I liked these passages from the chapter on Taoism in Stephen Prothero’s book God Is Not One:

In the face of a society that championed usefulness, the Zhuangzi championed uselessness, singing the praises of a tree so bent and unkempt that it can’t be used for anything other than shade for an afternoon nap. Zhuangzi didn’t want the Dao to be useful for politics, or even philosophy. He wanted it to be good for nothing. The same goes for each of us. Instead of making yourselves useful, he advised, make yourselves useless. Then everyone will leave you alone.
In one of the Zhuangzi’s oft-told tales, a ruler sends his officials to convince Zhuangzi to accept a prestigious government appointment. But Zhuangzi, who is fishing, doesn’t even give them a glance. As he continues his casting, he speaks of the dry bones of an ancient tortoise kept by the ruler in a temple and trotted out on special ritual occasions. “What would you say that the tortoise would have preferred: to die and leave its shell to be venerated or to live and keep on dragging its tail over the mud?” Zhuangzi asks. “It would have preferred to live and drag its tail over the mud,” the officials answer. “Go your ways,” Zhuangzi says, “I will keep dragging my tail over the mud.”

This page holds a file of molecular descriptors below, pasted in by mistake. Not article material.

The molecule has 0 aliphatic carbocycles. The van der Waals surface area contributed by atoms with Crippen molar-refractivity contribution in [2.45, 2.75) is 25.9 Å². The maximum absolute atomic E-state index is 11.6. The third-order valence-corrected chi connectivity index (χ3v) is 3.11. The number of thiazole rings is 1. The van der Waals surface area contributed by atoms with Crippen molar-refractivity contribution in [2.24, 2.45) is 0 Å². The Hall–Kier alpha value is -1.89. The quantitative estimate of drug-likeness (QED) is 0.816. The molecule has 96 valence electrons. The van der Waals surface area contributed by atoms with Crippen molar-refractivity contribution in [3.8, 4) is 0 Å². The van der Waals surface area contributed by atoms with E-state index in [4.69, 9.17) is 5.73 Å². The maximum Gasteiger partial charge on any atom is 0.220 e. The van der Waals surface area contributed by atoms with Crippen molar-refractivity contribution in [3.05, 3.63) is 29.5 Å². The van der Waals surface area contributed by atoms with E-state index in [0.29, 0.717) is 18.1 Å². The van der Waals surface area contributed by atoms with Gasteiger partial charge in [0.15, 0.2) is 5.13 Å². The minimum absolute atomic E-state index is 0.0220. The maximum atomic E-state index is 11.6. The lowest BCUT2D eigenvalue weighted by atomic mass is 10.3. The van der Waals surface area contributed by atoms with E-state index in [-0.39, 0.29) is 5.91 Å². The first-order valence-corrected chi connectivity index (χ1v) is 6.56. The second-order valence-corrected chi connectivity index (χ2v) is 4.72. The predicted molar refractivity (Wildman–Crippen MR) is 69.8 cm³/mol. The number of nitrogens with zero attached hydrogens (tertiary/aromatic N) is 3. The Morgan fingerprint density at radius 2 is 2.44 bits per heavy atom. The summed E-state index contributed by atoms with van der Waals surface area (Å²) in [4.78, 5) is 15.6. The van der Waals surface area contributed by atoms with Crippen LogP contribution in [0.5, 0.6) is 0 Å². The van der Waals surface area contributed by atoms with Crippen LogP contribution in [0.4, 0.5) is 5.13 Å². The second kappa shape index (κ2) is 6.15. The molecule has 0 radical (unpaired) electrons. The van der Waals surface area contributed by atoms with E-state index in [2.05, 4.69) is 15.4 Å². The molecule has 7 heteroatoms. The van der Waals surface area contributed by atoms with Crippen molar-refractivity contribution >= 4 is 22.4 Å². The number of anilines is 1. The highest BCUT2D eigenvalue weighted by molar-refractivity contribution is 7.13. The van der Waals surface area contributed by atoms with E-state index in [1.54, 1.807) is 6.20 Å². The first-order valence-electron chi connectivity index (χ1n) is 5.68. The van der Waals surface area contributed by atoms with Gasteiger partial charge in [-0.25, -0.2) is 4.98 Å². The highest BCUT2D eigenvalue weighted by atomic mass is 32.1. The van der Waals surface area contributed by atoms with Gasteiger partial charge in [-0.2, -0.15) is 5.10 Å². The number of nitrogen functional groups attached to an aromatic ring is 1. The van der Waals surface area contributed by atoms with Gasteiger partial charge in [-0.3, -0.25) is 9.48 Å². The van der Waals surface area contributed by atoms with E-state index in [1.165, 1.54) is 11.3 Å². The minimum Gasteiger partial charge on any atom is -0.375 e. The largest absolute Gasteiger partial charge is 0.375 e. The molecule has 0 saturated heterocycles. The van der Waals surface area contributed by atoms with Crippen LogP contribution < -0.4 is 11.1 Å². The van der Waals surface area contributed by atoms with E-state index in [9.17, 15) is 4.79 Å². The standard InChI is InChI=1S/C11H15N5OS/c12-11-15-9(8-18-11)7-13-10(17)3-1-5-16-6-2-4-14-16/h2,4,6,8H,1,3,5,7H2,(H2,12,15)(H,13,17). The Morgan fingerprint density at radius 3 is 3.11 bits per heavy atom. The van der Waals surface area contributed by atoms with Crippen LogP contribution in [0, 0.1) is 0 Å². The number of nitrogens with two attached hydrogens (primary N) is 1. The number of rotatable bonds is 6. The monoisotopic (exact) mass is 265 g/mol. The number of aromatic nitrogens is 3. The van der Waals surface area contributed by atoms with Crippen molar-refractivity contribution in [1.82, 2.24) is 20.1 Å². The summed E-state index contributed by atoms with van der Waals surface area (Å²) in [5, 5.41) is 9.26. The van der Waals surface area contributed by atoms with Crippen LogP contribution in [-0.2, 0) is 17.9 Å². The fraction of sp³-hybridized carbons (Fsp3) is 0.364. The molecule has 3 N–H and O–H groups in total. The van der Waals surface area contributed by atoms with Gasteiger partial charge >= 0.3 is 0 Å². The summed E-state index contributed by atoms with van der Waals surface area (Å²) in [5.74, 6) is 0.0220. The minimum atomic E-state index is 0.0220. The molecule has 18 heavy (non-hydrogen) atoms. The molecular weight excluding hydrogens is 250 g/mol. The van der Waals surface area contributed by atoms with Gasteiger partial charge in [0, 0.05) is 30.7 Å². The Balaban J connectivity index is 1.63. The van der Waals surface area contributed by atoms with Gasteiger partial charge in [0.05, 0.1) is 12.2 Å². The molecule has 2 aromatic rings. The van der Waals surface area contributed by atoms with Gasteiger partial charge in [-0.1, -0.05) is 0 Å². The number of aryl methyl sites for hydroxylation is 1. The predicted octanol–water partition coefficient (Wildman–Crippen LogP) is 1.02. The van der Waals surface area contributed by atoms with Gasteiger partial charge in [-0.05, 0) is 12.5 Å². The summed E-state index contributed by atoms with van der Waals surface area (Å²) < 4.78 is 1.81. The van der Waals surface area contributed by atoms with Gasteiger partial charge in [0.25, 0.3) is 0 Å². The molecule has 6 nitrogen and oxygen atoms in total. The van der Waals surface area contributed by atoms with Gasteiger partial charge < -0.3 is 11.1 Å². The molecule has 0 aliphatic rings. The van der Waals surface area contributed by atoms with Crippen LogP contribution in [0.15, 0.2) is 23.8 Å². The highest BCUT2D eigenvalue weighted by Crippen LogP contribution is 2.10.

As in the Daodejing, the exemplary human being in the Zhuangzi is the sage, described here as a “genuine person.” The Zhuangzi also includes a tantalizing glimpse into a figure that will become central in later Daoism: the immortal who is indifferent to politics, uninterested in fame, unmoved by profit or loss, and unafraid of death.